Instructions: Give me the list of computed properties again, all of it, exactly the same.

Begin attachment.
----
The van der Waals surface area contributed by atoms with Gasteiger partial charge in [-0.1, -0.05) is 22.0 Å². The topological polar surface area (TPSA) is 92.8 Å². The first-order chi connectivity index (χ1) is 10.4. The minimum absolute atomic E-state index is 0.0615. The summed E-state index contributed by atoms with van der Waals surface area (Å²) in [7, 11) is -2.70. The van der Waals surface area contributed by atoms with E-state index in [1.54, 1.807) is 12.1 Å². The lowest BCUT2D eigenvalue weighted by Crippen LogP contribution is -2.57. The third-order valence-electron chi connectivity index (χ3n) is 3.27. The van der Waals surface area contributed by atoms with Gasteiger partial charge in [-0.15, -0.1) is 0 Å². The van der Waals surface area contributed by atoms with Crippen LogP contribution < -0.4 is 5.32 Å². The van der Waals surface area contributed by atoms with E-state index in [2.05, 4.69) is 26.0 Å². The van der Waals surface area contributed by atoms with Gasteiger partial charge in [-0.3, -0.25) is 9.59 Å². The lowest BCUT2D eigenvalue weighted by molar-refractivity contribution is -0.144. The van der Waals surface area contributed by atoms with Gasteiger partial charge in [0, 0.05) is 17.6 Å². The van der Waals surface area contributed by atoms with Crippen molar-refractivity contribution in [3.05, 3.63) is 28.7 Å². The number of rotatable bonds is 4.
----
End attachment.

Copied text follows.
The van der Waals surface area contributed by atoms with Gasteiger partial charge in [-0.1, -0.05) is 22.0 Å². The topological polar surface area (TPSA) is 92.8 Å². The first-order chi connectivity index (χ1) is 10.4. The minimum absolute atomic E-state index is 0.0615. The summed E-state index contributed by atoms with van der Waals surface area (Å²) in [7, 11) is -2.70. The van der Waals surface area contributed by atoms with E-state index in [1.54, 1.807) is 12.1 Å². The lowest BCUT2D eigenvalue weighted by Crippen LogP contribution is -2.57. The third-order valence-electron chi connectivity index (χ3n) is 3.27. The van der Waals surface area contributed by atoms with Gasteiger partial charge in [-0.15, -0.1) is 0 Å². The van der Waals surface area contributed by atoms with Crippen LogP contribution < -0.4 is 5.32 Å². The van der Waals surface area contributed by atoms with E-state index in [2.05, 4.69) is 26.0 Å². The van der Waals surface area contributed by atoms with Gasteiger partial charge in [-0.3, -0.25) is 9.59 Å². The lowest BCUT2D eigenvalue weighted by molar-refractivity contribution is -0.144. The van der Waals surface area contributed by atoms with Gasteiger partial charge in [0, 0.05) is 17.6 Å². The van der Waals surface area contributed by atoms with Crippen molar-refractivity contribution in [3.05, 3.63) is 28.7 Å². The number of rotatable bonds is 4.